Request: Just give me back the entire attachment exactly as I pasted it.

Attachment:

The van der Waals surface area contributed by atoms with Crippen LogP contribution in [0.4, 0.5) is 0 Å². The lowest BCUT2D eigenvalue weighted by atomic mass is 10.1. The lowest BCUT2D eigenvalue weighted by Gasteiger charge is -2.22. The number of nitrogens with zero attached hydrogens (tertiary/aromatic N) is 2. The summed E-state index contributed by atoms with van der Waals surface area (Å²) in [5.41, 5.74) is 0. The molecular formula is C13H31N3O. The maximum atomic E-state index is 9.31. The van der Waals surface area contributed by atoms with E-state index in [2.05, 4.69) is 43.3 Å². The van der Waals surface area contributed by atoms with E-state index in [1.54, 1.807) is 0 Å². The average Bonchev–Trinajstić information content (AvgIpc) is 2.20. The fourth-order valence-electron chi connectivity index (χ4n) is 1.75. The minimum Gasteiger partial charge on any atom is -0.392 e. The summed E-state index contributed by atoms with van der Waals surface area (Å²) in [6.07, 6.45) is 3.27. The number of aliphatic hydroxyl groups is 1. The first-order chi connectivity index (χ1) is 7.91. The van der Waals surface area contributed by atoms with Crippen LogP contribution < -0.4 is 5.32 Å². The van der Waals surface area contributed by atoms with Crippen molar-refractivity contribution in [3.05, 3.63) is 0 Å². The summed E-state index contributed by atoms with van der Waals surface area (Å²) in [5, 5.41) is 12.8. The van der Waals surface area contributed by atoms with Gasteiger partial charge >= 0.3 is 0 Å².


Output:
The van der Waals surface area contributed by atoms with Crippen LogP contribution in [0.4, 0.5) is 0 Å². The lowest BCUT2D eigenvalue weighted by atomic mass is 10.1. The lowest BCUT2D eigenvalue weighted by Gasteiger charge is -2.22. The number of nitrogens with zero attached hydrogens (tertiary/aromatic N) is 2. The summed E-state index contributed by atoms with van der Waals surface area (Å²) in [5.41, 5.74) is 0. The molecular formula is C13H31N3O. The maximum atomic E-state index is 9.31. The van der Waals surface area contributed by atoms with E-state index in [2.05, 4.69) is 43.3 Å². The van der Waals surface area contributed by atoms with E-state index in [1.54, 1.807) is 0 Å². The average Bonchev–Trinajstić information content (AvgIpc) is 2.20. The fourth-order valence-electron chi connectivity index (χ4n) is 1.75. The minimum Gasteiger partial charge on any atom is -0.392 e. The summed E-state index contributed by atoms with van der Waals surface area (Å²) in [6.07, 6.45) is 3.27. The number of aliphatic hydroxyl groups is 1. The first-order chi connectivity index (χ1) is 7.91. The van der Waals surface area contributed by atoms with Crippen LogP contribution < -0.4 is 5.32 Å². The van der Waals surface area contributed by atoms with Crippen molar-refractivity contribution in [3.05, 3.63) is 0 Å². The summed E-state index contributed by atoms with van der Waals surface area (Å²) in [5, 5.41) is 12.8. The van der Waals surface area contributed by atoms with Gasteiger partial charge >= 0.3 is 0 Å².